You can read 9 more articles this month
DOZENS of British troops were injured during a major exercise in Oman earlier this year, a Morning Star investigation has found.
And Britain’s most senior military officer in the repressive Middle Eastern sultanate was also involved in a car crash with a civilian, documents obtained via freedom of information reveal.
Documents obtained by the Star expose the cosy relationship between Britain’s military and the repressive Gulf monarchy.
The joint manoeuvres with Omani forces, dubbed Swift Sword Three, involved more than 5,000 British personnel drawn from all three forces. It was billed by forces chiefs as an opportunity to “reinforce the long-standing and close military relationship between Britain and Oman.”
Sultan Qaboos of Oman was installed on the throne by British soldiers in 1970, with the SAS helping him crush a left-wing revolution. Qaboos remains in power today, making him the longest-serving autocrat in the Middle East.
British troops began arriving in Oman in June for the exercise, which culminated in October and November. In that time 39 British service personnel suffered from injuries, leaving three of them physically or mentally incapacitated. Aeromedical evacuation to Britain was required in three cases and at least 16 personnel were hospitalised.
Injuries were caused by hot weather, trips, falls and handling heavy objects. Marines and logistics corps personnel were among the worst affected.
The Ministry of Defence (MoD) refused to give a full breakdown of all injuries, including the most serious, claiming it would breach data protection rules.
However, in one embarrassing case, the top British officer in Oman, believed to be a brigadier general, was involved in a car crash in which a local civilian was injured.
The crash happened when the general was conducting “battlefield circulation.” He was in a convoy of two Toyota 4x4s when a box came loose in the rear vehicle and “blew out with the wind.”
As the Toyota made U-turns to collect the box, a civilian vehicle drove over a hill, allegedly on the wrong side of the road, and “skidded before impacting the Toyota at speed.”
Another passing motorist rushed the civilian to Mahut hospital with “suspected broken ribs.” Local police later reported the man’s injuries as “not serious” and said the British troops were “not at fault.”
In a second car accident, an RAF driver lost control of a Toyota Hilux and flipped the vehicle onto its side. The driver and passenger were taken to the local hospital in Mahut.
Responding to our investigation, Forces Watch media organiser Joe Glenton said: “While the MoD [Ministry of Defence] will doubtless attempt to write these injuries off as part and parcel of military training, 39 personnel is a very high figure.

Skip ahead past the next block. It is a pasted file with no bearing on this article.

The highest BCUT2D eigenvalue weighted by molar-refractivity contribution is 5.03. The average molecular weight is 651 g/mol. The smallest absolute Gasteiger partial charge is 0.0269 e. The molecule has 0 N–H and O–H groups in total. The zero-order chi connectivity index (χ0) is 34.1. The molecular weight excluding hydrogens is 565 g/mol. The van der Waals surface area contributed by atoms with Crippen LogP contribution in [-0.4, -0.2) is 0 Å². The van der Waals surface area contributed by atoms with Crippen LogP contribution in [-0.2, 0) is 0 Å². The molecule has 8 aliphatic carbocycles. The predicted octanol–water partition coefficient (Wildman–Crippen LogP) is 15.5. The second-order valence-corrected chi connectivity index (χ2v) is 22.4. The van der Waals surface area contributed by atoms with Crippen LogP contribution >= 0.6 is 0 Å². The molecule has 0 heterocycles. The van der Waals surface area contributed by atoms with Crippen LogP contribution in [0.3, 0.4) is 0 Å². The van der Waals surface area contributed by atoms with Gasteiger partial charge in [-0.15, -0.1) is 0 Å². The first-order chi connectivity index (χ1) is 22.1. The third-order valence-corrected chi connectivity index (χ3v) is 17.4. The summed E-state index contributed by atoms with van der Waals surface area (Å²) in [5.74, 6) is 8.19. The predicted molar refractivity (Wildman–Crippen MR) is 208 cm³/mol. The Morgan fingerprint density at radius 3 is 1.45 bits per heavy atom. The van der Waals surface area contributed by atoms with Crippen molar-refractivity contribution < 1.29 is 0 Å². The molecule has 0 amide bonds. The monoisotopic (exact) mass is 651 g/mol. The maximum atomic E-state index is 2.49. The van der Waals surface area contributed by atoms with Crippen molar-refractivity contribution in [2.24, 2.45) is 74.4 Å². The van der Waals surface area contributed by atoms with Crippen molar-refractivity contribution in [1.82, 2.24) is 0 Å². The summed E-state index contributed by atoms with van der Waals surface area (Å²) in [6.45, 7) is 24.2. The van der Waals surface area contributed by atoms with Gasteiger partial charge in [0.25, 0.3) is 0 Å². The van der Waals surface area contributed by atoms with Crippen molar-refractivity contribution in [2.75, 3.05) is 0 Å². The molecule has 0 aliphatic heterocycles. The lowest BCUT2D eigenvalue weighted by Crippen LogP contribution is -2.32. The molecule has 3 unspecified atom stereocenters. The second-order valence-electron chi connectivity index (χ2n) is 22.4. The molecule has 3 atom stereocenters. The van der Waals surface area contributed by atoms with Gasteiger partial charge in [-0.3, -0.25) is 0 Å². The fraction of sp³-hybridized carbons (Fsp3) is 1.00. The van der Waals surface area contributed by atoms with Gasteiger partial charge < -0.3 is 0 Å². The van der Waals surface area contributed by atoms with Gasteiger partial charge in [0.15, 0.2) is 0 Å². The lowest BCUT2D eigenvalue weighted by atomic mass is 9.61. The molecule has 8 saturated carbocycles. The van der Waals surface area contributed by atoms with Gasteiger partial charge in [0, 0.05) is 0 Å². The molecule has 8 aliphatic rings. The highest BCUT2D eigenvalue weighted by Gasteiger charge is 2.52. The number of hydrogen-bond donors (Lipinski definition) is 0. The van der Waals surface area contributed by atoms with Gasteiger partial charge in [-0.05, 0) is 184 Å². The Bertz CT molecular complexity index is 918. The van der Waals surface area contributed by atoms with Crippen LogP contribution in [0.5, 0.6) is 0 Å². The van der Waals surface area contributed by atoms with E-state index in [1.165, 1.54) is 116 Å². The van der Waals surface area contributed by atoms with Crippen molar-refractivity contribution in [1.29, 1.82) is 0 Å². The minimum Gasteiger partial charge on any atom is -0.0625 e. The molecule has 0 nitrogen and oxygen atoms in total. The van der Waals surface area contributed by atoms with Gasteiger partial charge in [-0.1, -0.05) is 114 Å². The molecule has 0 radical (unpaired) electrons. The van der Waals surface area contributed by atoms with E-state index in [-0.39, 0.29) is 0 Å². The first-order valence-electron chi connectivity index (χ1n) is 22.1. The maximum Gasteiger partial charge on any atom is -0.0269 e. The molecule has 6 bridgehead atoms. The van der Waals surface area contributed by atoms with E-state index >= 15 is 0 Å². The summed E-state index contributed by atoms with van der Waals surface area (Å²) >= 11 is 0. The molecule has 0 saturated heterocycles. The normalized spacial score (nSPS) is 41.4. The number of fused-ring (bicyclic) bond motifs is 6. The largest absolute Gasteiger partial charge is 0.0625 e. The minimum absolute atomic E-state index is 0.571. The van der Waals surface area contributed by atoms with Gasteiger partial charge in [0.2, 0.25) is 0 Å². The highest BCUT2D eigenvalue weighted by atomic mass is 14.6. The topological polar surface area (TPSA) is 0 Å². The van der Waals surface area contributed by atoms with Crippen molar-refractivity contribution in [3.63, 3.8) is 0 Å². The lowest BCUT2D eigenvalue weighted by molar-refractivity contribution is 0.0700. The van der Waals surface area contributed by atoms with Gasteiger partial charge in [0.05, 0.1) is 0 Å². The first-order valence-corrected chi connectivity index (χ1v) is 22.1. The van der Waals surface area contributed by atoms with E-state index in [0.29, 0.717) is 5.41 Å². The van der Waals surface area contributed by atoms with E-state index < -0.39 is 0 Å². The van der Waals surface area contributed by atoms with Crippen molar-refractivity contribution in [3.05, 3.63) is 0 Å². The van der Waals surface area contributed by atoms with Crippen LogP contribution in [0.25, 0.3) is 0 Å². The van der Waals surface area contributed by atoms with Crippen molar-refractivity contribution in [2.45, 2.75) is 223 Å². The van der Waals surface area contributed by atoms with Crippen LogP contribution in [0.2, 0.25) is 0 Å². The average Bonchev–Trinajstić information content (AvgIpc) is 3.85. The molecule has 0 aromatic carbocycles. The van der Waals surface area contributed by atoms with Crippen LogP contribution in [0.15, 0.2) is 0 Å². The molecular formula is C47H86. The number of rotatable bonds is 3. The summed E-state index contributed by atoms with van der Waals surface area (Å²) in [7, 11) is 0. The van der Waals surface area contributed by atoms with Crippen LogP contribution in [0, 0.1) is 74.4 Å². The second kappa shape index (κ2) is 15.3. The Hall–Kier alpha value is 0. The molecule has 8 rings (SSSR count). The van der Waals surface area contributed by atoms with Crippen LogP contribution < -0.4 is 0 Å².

“These figures are also starkly at odds with the MoD’s own branding of the exercise as some kind of Boy’s Own adventure. They tell a story of chaos, not precision, with even senior officers involved in serious incidents.”
Mr Glenton, an ex-soldier, called on the MoD to reveal how many of the injured were under the age of 18.
“While minors cannot deploy to war, they can take part in high-intensity and, evidently, very dangerous overseas exercises like Swift Sword,” he said.
An MoD spokesman told the Star: ““Saif Sareea 3 was our largest military exercise for 17 years, putting our world-class personnel to the test in challenging desert conditions. Those injured during the exercise represent less than 1% of our total deployment, and most of these injuries were minor.”
The Royal Navy has recently opened a new base at the deep-water Omani port of Duqm that will allow its Queen Elizabeth-class aircraft carriers to berth in a geostrategic location near the Strait of Hormuz. The British Army is also establishing a “regional land training hub” in Oman.
The presence of British forces in Oman has caused concern among Omanis opposed to its autocracy. Khalfan al-Badwawi, an Arab Spring organiser, said British troops were only welcomed in Oman by the country’s sultan, whom he dubbed a colonial agent and a tyrant.
“There is no independent political activity by the Omani people,” he explained, speaking to the Star from exile in London. “There is no safe space to speak unless you are praising the British-backed regime.
“If you start to question this in Oman, you will be kidnapped and tortured,” he said.
You can’t buy a revolution, but you can help the only daily paper in Britain that’s fighting for one by joining the 501 club.
Just £5 a month gives you the opportunity to win one of 17 prizes, from £25 to the £501 jackpot.
By becoming a 501 Club member you are helping the Morning Star cover its printing, distribution and staff costs — help keep our paper thriving by joining!
You can’t buy a revolution, but you can help the only daily paper in Britain that’s fighting for one by become a member of the People’s Printing Press Society.
The Morning Star is a readers’ co-operative, which means you can become an owner of the paper too by buying shares in the society.
Shares are £1 each — though unlike capitalist firms, each shareholder has an equal say. Money from shares contributes directly to keep our paper thriving.
Some union branches have taken out shares of over £500 and individuals over £100.
You can’t buy a revolution, but you can help the only daily paper in Britain that’s fighting for one by donating to the Fighting Fund.
The Morning Star is unique, as a lone socialist voice in a sea of corporate media. We offer a platform for those who would otherwise never be listened to, coverage of stories that would otherwise be buried.
The rich don’t like us, and they don’t advertise with us, so we rely on you, our readers and friends. With a regular donation to our monthly Fighting Fund, we can continue to thumb our noses at the fat cats and tell truth to power.
Donate today and make a regular contribution.